Oh, but I must! We

must. Living — and cooking — with intention is really not so very difficult, I know. It can be as simple as taking really thinking about how turnips might go with bok choy, sauteed with a tiny bit of soy sauce (and tasted judiciously while stirring them together rather than just hoping for the best) (note: they go together very well!), or considering more carefully what herbs to add to a pan of roasted green beans and walnuts. Don’t laugh, but I’m often rushing about so much I forget to slow down and take a minute to think about this stuff.

It’s so worth taking that minute — to open the window and let the rain come in while taking a photo of the tree outside just because it looks so pretty. To eat cookies slowly, like I did this afternoon — nostalgia cookies, full of chocolate and almonds, covered in more chocolate and almonds, and run through with cinnamon; you know, Sunday afternoon barefoot in the sunshine, sitting on the deck with the cat in the shade cookies. (I tasted all of that in those cookies, I swear. I took the time to let myself.) And this morning I made myself real coffee in the pot and drank a cup while watching the rain come down and postponing the inevitable drippy walk. It was wonderful.

[Dinner, January 2010.]

Tonight I came home and threw on my running clothes and went out for a (slow, slightly crap) run. On the turnaround I looked up for a second to see the stars flung out in the bowl of the sky for the first time in days. The wind had picked up and had pushed all the rain inland; along the coast it was clear and still and the stars burned down out of the darkness. I thought about Haiti and the horrors there and wished on those same stars that somehow things like this won’t ever happen again. I thought yet again how fortunate I am to live in this city where, when the earth shakes, the buildings stand mostly straight and firm. This should not be a luxury for a good part of the world.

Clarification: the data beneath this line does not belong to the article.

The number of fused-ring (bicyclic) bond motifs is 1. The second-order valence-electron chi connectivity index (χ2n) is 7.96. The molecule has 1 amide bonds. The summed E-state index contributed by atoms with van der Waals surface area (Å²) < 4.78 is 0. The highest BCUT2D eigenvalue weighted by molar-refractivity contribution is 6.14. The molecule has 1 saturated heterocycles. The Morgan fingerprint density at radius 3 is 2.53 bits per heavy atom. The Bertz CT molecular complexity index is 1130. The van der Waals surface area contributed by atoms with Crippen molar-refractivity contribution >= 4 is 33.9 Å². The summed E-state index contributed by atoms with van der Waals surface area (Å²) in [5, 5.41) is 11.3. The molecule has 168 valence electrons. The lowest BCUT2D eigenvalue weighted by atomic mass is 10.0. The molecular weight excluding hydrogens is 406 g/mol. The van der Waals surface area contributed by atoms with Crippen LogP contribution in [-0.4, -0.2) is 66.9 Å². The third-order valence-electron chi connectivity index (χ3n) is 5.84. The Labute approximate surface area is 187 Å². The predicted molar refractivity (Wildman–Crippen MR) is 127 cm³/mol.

After, I roasted a cauliflower and heated up some baked beans. It was a simple dinner but I made sure the beans were perfectly heated through instead of just eating them as-is, and when the rain started again I hardly minded. I sat at the table and read a little more — Once, when Doc was at the University of Chicago he had love trouble and he worked too hard. He thought it would be nice to take a very long walk. He put on a little knapsack and he walked through Indiana and Kentucky and North Caroline and clear through to Florida. He walked among farmers and mountain people, among the swamp people and fisherman. And everywhere people asked him why he was walking through the country. Because he loved true things he tried to explain. — and savored the gorgeous words. I sent a little thank-you to Mr. Steinbeck, who I think would have understood.

See, there is just this one life. Take the time to cook for pleasure and nourishment both. Seek out the true things. Listen to the rain. (Re)read “Cannery Row,” as soon as possible.

Look up.

Join the Conversation

  1. You really summed it all up so well. Beautiful. I’m looking up.

  2. Lovely blog, just like its owner :)

  3. I love Steinbeck too, and Cannery Row is one of my favorites. I used to have a crush on Doc, in fact, I think I still would if I re-read the book now.

  4. Nicole:
    Attentive moments, indeed. I thought this morning about how January is a time for practiced, thorough, in-the-moment living: to dream, make plans for the far-enough-off, and also make no sudden moves just yet.
    In rereading Steinbeck (or our own sentences of life that we’ve laid into our narratives), we remember that we still can perfect it, like Steinbeck. And ponder those beer milk shakes.

  5. I know . . . Sometimes I think I have to slow down just to remember how much salt to put on my food. And it really only takes a moment to become conscious — stop, breath, think, be. Thanks for the nicely written reminder. It’s raining in Michigan too. Think I’ll take some time to listen to it today.